Wildlife: Week 1


Everyday Wildlife

We Open With A Shrike


Cuckoo-Shrike. A fast blurred shot. These birds don’t stick around for photo-shoots. 


Hide and Seek

Wildlife here is always surprising, delivering strange and wonderful creatures in all shapes and colors. For most of our everyday wildlife, camouflage is king, concealing their whereabouts from hungry predators.

Plants and flowers too, can be nondescript; a big showy display could result in being next on the dinner menu. If survival dictates a plain façade then explain away these beauties.

Our Everyday wildlife includes an awful lot of birds. They’re everywhere but often hard to spot, like the female cuckoo shrike. Her sunny yellow, green and cream outfit with black accents is perfectly designed for invisibility. In the sun dappled and lightly shaded trees where the cuckoo shrikes make their home, she completely disappears.



False Tiger Moth


Invisibly Bright

The False Tiger Moth comes flitting through the bush in eye-popping colors. The bright colors serve as a warning, “eat me at your peril.” This moth is advertising his toxicity.





Don’t Forget the Plants

Everyday wildlife includes the myriads of plants that are the successful survivors in our world. Nothing seems to eat the Plumbago; this vigorous shrub pops up everywhere in semi-shade, is it because of the blue flowers? The color blue can signify poisonous properties…or perhaps this plant simply tastes terrible to the animals that would eat it?



Giraffe Resting… Don’t Say Lying Down, Anymore… Say Resting!… Ask Google!


Blending Right In

Seeing this giraffe peacefully resting amongst the summer greenery, you wouldn’t think he could fade away too easily. The green and grey of the bush contrasts quite nicely with his cream and chestnut coat – but like most everyday wildlife, he only has to unfold himself and wander a few paces into the bush to disappear completely.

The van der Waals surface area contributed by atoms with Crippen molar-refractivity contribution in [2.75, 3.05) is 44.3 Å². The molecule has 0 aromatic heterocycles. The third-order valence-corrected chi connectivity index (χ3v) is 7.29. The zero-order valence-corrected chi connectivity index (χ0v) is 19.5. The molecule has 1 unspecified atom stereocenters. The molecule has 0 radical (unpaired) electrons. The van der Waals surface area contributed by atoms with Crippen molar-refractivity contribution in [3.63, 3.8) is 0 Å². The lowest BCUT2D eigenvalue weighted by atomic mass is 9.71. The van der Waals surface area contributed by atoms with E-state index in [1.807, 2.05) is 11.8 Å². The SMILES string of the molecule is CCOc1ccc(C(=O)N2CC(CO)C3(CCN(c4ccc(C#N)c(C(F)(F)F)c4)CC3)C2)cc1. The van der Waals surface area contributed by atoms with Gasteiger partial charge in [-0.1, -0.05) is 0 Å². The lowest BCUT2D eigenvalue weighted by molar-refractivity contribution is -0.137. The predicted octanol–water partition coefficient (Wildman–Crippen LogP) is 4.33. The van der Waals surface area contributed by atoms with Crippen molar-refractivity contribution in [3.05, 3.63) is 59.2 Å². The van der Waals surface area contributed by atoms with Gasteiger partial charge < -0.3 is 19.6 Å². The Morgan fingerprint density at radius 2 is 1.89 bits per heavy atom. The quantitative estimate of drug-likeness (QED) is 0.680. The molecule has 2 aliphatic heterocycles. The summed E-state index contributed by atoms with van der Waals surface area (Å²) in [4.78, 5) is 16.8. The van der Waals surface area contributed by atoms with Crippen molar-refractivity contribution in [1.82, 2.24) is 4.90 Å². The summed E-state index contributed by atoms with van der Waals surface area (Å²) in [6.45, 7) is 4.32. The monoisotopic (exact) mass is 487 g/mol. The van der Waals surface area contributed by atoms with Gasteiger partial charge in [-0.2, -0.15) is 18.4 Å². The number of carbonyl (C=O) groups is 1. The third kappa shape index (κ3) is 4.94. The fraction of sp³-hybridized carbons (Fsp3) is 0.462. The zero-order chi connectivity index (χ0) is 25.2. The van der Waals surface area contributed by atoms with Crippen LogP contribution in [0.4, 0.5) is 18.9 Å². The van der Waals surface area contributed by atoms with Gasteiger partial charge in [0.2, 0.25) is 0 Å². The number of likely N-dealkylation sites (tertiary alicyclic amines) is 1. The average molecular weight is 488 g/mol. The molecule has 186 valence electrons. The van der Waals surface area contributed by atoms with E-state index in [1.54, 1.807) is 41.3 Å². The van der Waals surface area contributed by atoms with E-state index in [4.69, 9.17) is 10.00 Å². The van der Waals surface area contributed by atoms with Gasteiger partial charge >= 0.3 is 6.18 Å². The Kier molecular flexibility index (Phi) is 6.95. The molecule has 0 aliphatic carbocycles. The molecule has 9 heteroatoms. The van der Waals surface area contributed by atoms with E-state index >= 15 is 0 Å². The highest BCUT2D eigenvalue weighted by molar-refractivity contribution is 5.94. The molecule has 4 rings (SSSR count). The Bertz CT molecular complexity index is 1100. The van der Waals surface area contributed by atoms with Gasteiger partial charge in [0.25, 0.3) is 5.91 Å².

Candelabra Tree Flower


A Sticky End

This is the tip of a branch of the Candelabra Tree (Euphorbia cooperi) in flower… Another plant that qualifies in the everyday wildlife category and attracts these bright blue and red flies.  Would you believe this plant is family of the Tamboti (Spirostachys africana) tree? But the Candelabra tree doesn’t need to hide because it has the most poisonous latex of all the euphorbias. Just standing near a tree that is seeping latex will irritate the skin and throat but surprisingly, baboons and doves relish the flowers and fruit.



Warthog Boar


Boar-ed Yet?

Walking through the bush and enjoying the amazing examples of everyday wildlife just a few paces from your home is addictive. Keeping a sharp eye out for anything unusual, the quiet, still air of a warm summer day entices further exploration into the bush. As you push past a particularly thorny shrub, the scrub opens up into a small clearing and standing right in front of you is this…

Concerned readers may note that he has already broken one of those formidable tusks in a previous encounter and broken off his two upper tusks completely!

What could he be thinking?

Happily, he was thinking he didn’t want to have his picture taken and decided to leave – stage right!



Bushveld Sunset

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Meet Our Authors: The Wildmoz team, Cari and Moz, have a lifelong passion for the Bushveld and share adventures and stories about Africa's good things. Wildmoz is Africa - the cradle of life! Travel writing about wildlife, African folklore, wildlife art, Kruger Park and wildlife safari info! Taste life as it is in Africa.
 Posted by on January 18, 2015